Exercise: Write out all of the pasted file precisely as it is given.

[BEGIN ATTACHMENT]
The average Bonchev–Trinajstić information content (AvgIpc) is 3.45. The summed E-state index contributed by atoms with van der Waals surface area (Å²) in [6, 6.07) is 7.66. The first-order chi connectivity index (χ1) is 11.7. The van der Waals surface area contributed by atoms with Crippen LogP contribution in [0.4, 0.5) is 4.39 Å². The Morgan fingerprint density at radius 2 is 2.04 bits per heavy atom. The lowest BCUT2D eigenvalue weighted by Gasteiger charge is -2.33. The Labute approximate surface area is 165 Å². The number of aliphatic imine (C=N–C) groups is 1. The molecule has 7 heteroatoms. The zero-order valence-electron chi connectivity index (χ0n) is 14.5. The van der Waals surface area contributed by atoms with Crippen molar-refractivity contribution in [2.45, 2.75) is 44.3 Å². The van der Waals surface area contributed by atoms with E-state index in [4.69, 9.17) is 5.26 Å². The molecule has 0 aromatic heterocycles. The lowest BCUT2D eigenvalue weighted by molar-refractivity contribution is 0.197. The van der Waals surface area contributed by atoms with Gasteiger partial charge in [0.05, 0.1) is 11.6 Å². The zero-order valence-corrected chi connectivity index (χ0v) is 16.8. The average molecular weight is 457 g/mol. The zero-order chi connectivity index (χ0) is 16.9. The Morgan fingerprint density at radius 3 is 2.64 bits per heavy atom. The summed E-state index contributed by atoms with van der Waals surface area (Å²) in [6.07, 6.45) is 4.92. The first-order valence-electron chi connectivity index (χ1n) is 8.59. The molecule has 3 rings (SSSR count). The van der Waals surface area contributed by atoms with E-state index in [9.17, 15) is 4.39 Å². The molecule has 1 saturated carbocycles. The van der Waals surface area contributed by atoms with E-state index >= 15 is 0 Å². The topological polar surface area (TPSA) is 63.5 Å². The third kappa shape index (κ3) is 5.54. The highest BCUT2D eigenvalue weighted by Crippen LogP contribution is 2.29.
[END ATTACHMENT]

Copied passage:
The average Bonchev–Trinajstić information content (AvgIpc) is 3.45. The summed E-state index contributed by atoms with van der Waals surface area (Å²) in [6, 6.07) is 7.66. The first-order chi connectivity index (χ1) is 11.7. The van der Waals surface area contributed by atoms with Crippen LogP contribution in [0.4, 0.5) is 4.39 Å². The Morgan fingerprint density at radius 2 is 2.04 bits per heavy atom. The lowest BCUT2D eigenvalue weighted by Gasteiger charge is -2.33. The Labute approximate surface area is 165 Å². The number of aliphatic imine (C=N–C) groups is 1. The molecule has 7 heteroatoms. The zero-order valence-electron chi connectivity index (χ0n) is 14.5. The van der Waals surface area contributed by atoms with Crippen molar-refractivity contribution in [2.45, 2.75) is 44.3 Å². The van der Waals surface area contributed by atoms with E-state index in [4.69, 9.17) is 5.26 Å². The molecule has 0 aromatic heterocycles. The lowest BCUT2D eigenvalue weighted by molar-refractivity contribution is 0.197. The van der Waals surface area contributed by atoms with Gasteiger partial charge in [0.05, 0.1) is 11.6 Å². The zero-order valence-corrected chi connectivity index (χ0v) is 16.8. The average molecular weight is 457 g/mol. The zero-order chi connectivity index (χ0) is 16.9. The Morgan fingerprint density at radius 3 is 2.64 bits per heavy atom. The summed E-state index contributed by atoms with van der Waals surface area (Å²) in [6.07, 6.45) is 4.92. The first-order valence-electron chi connectivity index (χ1n) is 8.59. The molecule has 3 rings (SSSR count). The van der Waals surface area contributed by atoms with E-state index in [9.17, 15) is 4.39 Å². The molecule has 1 saturated carbocycles. The van der Waals surface area contributed by atoms with E-state index >= 15 is 0 Å². The topological polar surface area (TPSA) is 63.5 Å². The third kappa shape index (κ3) is 5.54. The highest BCUT2D eigenvalue weighted by Crippen LogP contribution is 2.29.